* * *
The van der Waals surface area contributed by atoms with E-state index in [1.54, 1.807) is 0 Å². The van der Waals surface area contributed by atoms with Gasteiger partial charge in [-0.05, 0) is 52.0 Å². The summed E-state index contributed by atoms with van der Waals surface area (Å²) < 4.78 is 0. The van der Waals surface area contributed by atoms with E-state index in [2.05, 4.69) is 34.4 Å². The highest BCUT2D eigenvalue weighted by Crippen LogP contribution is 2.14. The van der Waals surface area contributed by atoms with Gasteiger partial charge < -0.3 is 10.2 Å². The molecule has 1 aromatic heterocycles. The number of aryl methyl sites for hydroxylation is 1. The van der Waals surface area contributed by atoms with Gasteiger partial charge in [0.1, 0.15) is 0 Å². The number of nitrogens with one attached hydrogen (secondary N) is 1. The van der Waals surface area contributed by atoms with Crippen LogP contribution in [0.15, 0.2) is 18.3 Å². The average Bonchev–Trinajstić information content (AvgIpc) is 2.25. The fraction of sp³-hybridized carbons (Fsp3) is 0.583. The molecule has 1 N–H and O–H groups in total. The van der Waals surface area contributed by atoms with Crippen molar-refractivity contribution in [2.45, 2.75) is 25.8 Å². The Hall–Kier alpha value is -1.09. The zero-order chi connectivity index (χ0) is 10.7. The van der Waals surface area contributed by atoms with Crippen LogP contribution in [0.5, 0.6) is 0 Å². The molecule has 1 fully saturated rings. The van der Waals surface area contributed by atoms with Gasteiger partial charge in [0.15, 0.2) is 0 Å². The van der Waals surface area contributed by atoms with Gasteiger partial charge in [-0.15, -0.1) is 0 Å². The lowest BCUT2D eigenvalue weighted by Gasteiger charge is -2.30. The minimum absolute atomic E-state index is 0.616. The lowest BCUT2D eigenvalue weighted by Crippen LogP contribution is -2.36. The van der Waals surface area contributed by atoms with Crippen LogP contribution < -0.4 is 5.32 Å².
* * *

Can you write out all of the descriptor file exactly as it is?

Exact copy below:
The van der Waals surface area contributed by atoms with E-state index in [1.54, 1.807) is 0 Å². The van der Waals surface area contributed by atoms with Gasteiger partial charge in [-0.05, 0) is 52.0 Å². The summed E-state index contributed by atoms with van der Waals surface area (Å²) < 4.78 is 0. The van der Waals surface area contributed by atoms with E-state index in [2.05, 4.69) is 34.4 Å². The highest BCUT2D eigenvalue weighted by Crippen LogP contribution is 2.14. The van der Waals surface area contributed by atoms with Gasteiger partial charge < -0.3 is 10.2 Å². The molecule has 1 aromatic heterocycles. The number of aryl methyl sites for hydroxylation is 1. The van der Waals surface area contributed by atoms with Gasteiger partial charge in [0.1, 0.15) is 0 Å². The number of nitrogens with one attached hydrogen (secondary N) is 1. The van der Waals surface area contributed by atoms with Crippen LogP contribution in [0.15, 0.2) is 18.3 Å². The average Bonchev–Trinajstić information content (AvgIpc) is 2.25. The fraction of sp³-hybridized carbons (Fsp3) is 0.583. The molecule has 1 N–H and O–H groups in total. The van der Waals surface area contributed by atoms with Crippen molar-refractivity contribution in [2.45, 2.75) is 25.8 Å². The Hall–Kier alpha value is -1.09. The zero-order chi connectivity index (χ0) is 10.7. The van der Waals surface area contributed by atoms with Crippen LogP contribution in [0.5, 0.6) is 0 Å². The molecule has 1 fully saturated rings. The van der Waals surface area contributed by atoms with Gasteiger partial charge in [0.15, 0.2) is 0 Å². The van der Waals surface area contributed by atoms with Gasteiger partial charge in [-0.15, -0.1) is 0 Å². The lowest BCUT2D eigenvalue weighted by Gasteiger charge is -2.30. The minimum absolute atomic E-state index is 0.616. The lowest BCUT2D eigenvalue weighted by Crippen LogP contribution is -2.36. The van der Waals surface area contributed by atoms with Crippen LogP contribution < -0.4 is 5.32 Å².